Figure 3. Comparison of mass fractions in different particle size classes for the real feed (real) and recalculated feed (recalc.). The latter is recalculated from the MLA-data of the three products of magnetic separation.
Figure 4. Comparison of mineral contents of real feed and recalculated feed based on the three products from magnetic separation (a) for all mineral groups; (b) without iron oxides closed to 100 wt%) (N = particle number of MLA sample; M = 1000). The median marks the mid-point of the data and is shown by the line that divides the box into two parts. Half the values are larger than or equal to this value and half are less. The middle “box” represents the middle 50% of values for the group. The range of scores from lower to upper quartile is referred to as the inter-quartile range. The middle 50% of values fall within the inter-quartile range. Outliers that fall out of the boxplot range are marked by dots.
Figure 5. (a) T(c) vs. mineral content in the particles for cassiterite (red) and iron oxides (blue); (b) cumulative distribution of iron oxides (rironox,cum) in the content classes (cironox) of the feed material.
Figure 6. T(c) vs. cironox (a) for three different particle size classes; (b) cumulative distribution of iron oxides (rironox,cum) in the content classes (cironox) of the feed material for three different particle size classes.
Figure 7. Typical 2D projection of a particle in the cutting plane from MLA measurement.
Figure 8. Distribution of cassiterite (rcas) in different size classes for feed and the products (values in brackets indicate distribution of cassiterite into the products from Table 5).
Figure 9. Distribution of cassiterite (rcas) as a function of xparticle classes and Lcas classes (recovery in each product sums up to 100%; green: 1%, yellow: 17.5%, red: 35%). The numbers in the boxes indicate the amount of particles in each bin.
Figure 10. Coefficient of variation (CV) for the bins of xparticle classes and Lcas based on data from bootstrap resampling; green: 0%, yellow: 20%, red: 80%). The numbers in the boxes indicate the value of CV for each bin.
Figure 11. Distribution of cassiterite (rcas) in the different liberation classes for the three products.
Figure 12. Distribution of cassiterite (rcas) in particles with iron oxides and without iron oxides.
Figure 13. Distribution of cassiterite (rcas) as function of xparticle and cironox in the feed and the products (recovery in each product sums up to 100%; green: 1%, yellow: 25%, red: 50%). The numbers in the boxes indicate the amount of particles in each bin.
Figure 14. Examples of particle images for particles containing cassiterite and iron oxides in the magnetic and the non-magnetic products.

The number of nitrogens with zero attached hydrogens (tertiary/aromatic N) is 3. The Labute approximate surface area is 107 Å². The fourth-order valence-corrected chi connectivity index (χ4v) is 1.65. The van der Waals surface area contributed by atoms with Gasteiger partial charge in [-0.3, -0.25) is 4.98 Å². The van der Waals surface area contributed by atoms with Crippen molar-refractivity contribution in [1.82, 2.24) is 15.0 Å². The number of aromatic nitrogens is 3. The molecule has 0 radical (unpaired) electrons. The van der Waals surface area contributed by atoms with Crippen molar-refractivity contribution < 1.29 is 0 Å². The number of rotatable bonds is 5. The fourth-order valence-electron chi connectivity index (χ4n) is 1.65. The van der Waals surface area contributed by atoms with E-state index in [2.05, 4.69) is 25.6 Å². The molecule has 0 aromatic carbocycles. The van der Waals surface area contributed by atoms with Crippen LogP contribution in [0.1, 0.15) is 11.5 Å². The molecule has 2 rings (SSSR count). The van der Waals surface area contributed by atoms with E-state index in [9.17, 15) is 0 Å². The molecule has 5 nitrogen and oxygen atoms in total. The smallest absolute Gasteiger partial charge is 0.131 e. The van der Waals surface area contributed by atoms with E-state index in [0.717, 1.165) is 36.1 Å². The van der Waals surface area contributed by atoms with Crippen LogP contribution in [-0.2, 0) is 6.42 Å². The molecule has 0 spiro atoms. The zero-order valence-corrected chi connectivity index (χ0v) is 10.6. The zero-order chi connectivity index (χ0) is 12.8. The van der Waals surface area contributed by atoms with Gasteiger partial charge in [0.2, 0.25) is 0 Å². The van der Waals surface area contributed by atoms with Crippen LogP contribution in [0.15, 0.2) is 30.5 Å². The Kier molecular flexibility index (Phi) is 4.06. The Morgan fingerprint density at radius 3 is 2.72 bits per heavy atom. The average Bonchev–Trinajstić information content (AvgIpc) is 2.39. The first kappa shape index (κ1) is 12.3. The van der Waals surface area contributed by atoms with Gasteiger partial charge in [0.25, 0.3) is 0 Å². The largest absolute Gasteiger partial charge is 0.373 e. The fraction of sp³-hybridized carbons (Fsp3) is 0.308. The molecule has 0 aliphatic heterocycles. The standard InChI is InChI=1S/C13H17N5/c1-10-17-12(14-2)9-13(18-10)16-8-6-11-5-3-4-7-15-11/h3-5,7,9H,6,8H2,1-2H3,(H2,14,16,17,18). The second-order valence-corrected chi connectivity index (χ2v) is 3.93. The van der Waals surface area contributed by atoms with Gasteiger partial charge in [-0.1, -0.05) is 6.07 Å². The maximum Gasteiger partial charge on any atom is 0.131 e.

Figure 15. Distribution of cassiterite (rcas) in 100% liberated class as function of xparticle size for the different products (values in brackets indicate proportion of 100% liberated cassiterite of total cassiterite in feed and each product).
Table 1. Modal mineralogy defined by the Mineral Liberation Analyzer (MLA) of the input material.
|Mineral Groups||Content in wt%|
Table 2. Susceptibility ranges for some chosen minerals .
|Mineral||Susceptibility in 10−9 m3kg−1|
Table 3. X-ray fluorescence (XRF) analysis of cSn and cFe measured for real feed and the recalculated feed based on the three products from magnetic separation.
|Real Feed||Recalc. Feed||Real Feed||Recalc. Feed|
All values in wt%.
Table 4. cironox, magnetite and hematite proportions for the real feed, recalculated feed and the products measured by X-ray diffractometry (XRD). All values for cironox in wt%, for magnetite and hematite in rel.%.
|Real Feed||Magnetic||Middling||Non-Magnetic||Recalc. Feed|
Table 5. Mass recovery, contents and mineral recovery with correlated error (standard deviation) estimated by bootstrap resampling and error propagation of the different products and feed.
|Rm||56.6 ± 2.1||1.7 ± 0.2||41 ± 2.1||-|
|ccas||2.5 ± 0.1||5.4 ± 0.3||6.2 ± 0.4||3.8 ± 0.2|
|cironox||60.2 ± 0.4||12.6 ± 0.5||3.8 ± 0.2||30.4 ± 0.5|
|Rcas||39.2 ± 3.2||2.42 ± 0.5||66.1 ± 7.8||-|
|Rironox||112.1 ± 4.8||0.7 ± 0.1||5.2 ± 0.5||-|
All values in wt%—concentrations determined with MLA.
Table 6. Number of particles (Ntotal: all particles; NCas: particles containing cassiterite).
Table 7. Number of particles in the feed and three products classifying, Ncas, ironox, particles containing cassiterite and iron oxides and Ncas, no ironox as particles includes cassiterite and no iron oxides.
|Ncas, no ironox||5883||8520||5980||4057|
Table 8. Number of particles (Ncas: particles containing cassiterite; Ncas,100%: particles with 100% volume liberated cassiterite).